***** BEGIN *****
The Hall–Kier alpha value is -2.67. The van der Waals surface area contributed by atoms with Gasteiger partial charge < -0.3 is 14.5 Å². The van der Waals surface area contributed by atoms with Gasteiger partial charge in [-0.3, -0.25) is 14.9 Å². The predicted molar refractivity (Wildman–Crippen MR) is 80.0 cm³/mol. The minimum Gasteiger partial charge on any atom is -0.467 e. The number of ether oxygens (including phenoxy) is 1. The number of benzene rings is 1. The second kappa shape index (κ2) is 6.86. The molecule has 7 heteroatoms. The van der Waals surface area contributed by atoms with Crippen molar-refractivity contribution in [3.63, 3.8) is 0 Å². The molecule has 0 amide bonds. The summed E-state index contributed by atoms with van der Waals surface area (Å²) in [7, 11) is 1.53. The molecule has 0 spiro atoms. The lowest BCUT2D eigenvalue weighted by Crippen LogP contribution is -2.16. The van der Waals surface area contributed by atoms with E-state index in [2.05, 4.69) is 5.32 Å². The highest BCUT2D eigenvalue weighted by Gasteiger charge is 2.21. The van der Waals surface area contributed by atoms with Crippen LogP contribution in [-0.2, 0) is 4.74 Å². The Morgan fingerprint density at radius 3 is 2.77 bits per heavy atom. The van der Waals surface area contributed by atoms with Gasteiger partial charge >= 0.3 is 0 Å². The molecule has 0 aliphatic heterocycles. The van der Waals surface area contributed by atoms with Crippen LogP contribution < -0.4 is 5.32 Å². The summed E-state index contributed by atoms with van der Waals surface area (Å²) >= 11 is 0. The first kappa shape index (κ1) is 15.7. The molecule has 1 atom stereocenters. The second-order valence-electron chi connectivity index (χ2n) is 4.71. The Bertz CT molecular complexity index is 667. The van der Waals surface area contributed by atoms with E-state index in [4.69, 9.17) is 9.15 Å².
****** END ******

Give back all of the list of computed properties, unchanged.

The Hall–Kier alpha value is -2.67. The van der Waals surface area contributed by atoms with Gasteiger partial charge < -0.3 is 14.5 Å². The van der Waals surface area contributed by atoms with Gasteiger partial charge in [-0.3, -0.25) is 14.9 Å². The predicted molar refractivity (Wildman–Crippen MR) is 80.0 cm³/mol. The minimum Gasteiger partial charge on any atom is -0.467 e. The number of ether oxygens (including phenoxy) is 1. The number of benzene rings is 1. The second kappa shape index (κ2) is 6.86. The molecule has 7 heteroatoms. The van der Waals surface area contributed by atoms with Crippen molar-refractivity contribution in [3.63, 3.8) is 0 Å². The molecule has 0 amide bonds. The summed E-state index contributed by atoms with van der Waals surface area (Å²) in [7, 11) is 1.53. The molecule has 0 spiro atoms. The lowest BCUT2D eigenvalue weighted by Crippen LogP contribution is -2.16. The van der Waals surface area contributed by atoms with E-state index in [2.05, 4.69) is 5.32 Å². The highest BCUT2D eigenvalue weighted by Gasteiger charge is 2.21. The van der Waals surface area contributed by atoms with Crippen LogP contribution in [-0.2, 0) is 4.74 Å². The Morgan fingerprint density at radius 3 is 2.77 bits per heavy atom. The van der Waals surface area contributed by atoms with Gasteiger partial charge >= 0.3 is 0 Å². The molecule has 0 aliphatic heterocycles. The van der Waals surface area contributed by atoms with Crippen LogP contribution < -0.4 is 5.32 Å². The summed E-state index contributed by atoms with van der Waals surface area (Å²) >= 11 is 0. The first kappa shape index (κ1) is 15.7. The molecule has 1 atom stereocenters. The second-order valence-electron chi connectivity index (χ2n) is 4.71. The Bertz CT molecular complexity index is 667. The van der Waals surface area contributed by atoms with E-state index in [4.69, 9.17) is 9.15 Å².